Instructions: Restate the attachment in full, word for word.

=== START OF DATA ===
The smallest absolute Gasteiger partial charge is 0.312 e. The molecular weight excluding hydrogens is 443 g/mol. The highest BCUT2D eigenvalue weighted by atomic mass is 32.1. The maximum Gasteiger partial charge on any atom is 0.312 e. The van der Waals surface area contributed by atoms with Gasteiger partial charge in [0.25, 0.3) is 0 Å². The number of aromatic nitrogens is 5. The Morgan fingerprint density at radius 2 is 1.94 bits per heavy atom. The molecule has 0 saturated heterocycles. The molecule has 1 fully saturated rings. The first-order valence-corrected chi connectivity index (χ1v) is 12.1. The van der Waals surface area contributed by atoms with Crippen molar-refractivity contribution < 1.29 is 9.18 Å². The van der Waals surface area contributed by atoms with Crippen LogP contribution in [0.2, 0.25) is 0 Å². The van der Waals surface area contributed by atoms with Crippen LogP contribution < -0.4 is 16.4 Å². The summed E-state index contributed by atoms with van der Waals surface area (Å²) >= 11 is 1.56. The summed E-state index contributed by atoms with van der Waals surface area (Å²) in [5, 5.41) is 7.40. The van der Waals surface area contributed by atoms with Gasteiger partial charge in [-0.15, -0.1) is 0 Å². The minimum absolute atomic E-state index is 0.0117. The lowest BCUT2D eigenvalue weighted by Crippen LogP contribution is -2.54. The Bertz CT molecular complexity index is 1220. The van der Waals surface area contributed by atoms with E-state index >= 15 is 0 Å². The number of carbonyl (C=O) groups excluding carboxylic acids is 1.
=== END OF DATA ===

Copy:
The smallest absolute Gasteiger partial charge is 0.312 e. The molecular weight excluding hydrogens is 443 g/mol. The highest BCUT2D eigenvalue weighted by atomic mass is 32.1. The maximum Gasteiger partial charge on any atom is 0.312 e. The van der Waals surface area contributed by atoms with Gasteiger partial charge in [0.25, 0.3) is 0 Å². The number of aromatic nitrogens is 5. The Morgan fingerprint density at radius 2 is 1.94 bits per heavy atom. The molecule has 0 saturated heterocycles. The molecule has 1 fully saturated rings. The first-order valence-corrected chi connectivity index (χ1v) is 12.1. The van der Waals surface area contributed by atoms with Crippen molar-refractivity contribution < 1.29 is 9.18 Å². The van der Waals surface area contributed by atoms with Crippen LogP contribution in [0.2, 0.25) is 0 Å². The van der Waals surface area contributed by atoms with Crippen LogP contribution < -0.4 is 16.4 Å². The summed E-state index contributed by atoms with van der Waals surface area (Å²) >= 11 is 1.56. The summed E-state index contributed by atoms with van der Waals surface area (Å²) in [5, 5.41) is 7.40. The van der Waals surface area contributed by atoms with Gasteiger partial charge in [-0.15, -0.1) is 0 Å². The minimum absolute atomic E-state index is 0.0117. The lowest BCUT2D eigenvalue weighted by Crippen LogP contribution is -2.54. The Bertz CT molecular complexity index is 1220. The van der Waals surface area contributed by atoms with E-state index >= 15 is 0 Å². The number of carbonyl (C=O) groups excluding carboxylic acids is 1.